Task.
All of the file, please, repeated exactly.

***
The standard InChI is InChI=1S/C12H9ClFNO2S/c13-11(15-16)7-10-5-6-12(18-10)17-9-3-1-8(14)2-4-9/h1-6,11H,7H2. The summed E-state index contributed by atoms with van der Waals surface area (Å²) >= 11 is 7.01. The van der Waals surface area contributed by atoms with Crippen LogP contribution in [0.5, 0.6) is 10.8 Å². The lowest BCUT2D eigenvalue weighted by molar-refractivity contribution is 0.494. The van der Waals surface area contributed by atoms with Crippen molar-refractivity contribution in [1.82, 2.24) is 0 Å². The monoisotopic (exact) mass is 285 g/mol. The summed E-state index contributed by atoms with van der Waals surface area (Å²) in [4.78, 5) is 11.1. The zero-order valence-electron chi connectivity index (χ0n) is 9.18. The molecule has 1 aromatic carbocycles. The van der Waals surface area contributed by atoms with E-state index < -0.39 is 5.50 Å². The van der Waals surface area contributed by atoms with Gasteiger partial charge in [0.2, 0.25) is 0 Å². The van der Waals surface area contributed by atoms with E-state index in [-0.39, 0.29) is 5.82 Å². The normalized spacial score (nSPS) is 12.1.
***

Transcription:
The standard InChI is InChI=1S/C12H9ClFNO2S/c13-11(15-16)7-10-5-6-12(18-10)17-9-3-1-8(14)2-4-9/h1-6,11H,7H2. The summed E-state index contributed by atoms with van der Waals surface area (Å²) >= 11 is 7.01. The van der Waals surface area contributed by atoms with Crippen LogP contribution in [0.5, 0.6) is 10.8 Å². The lowest BCUT2D eigenvalue weighted by molar-refractivity contribution is 0.494. The van der Waals surface area contributed by atoms with Crippen molar-refractivity contribution in [1.82, 2.24) is 0 Å². The monoisotopic (exact) mass is 285 g/mol. The summed E-state index contributed by atoms with van der Waals surface area (Å²) in [4.78, 5) is 11.1. The zero-order valence-electron chi connectivity index (χ0n) is 9.18. The molecule has 1 aromatic carbocycles. The van der Waals surface area contributed by atoms with E-state index < -0.39 is 5.50 Å². The van der Waals surface area contributed by atoms with Gasteiger partial charge in [0.2, 0.25) is 0 Å². The van der Waals surface area contributed by atoms with E-state index in [-0.39, 0.29) is 5.82 Å². The normalized spacial score (nSPS) is 12.1.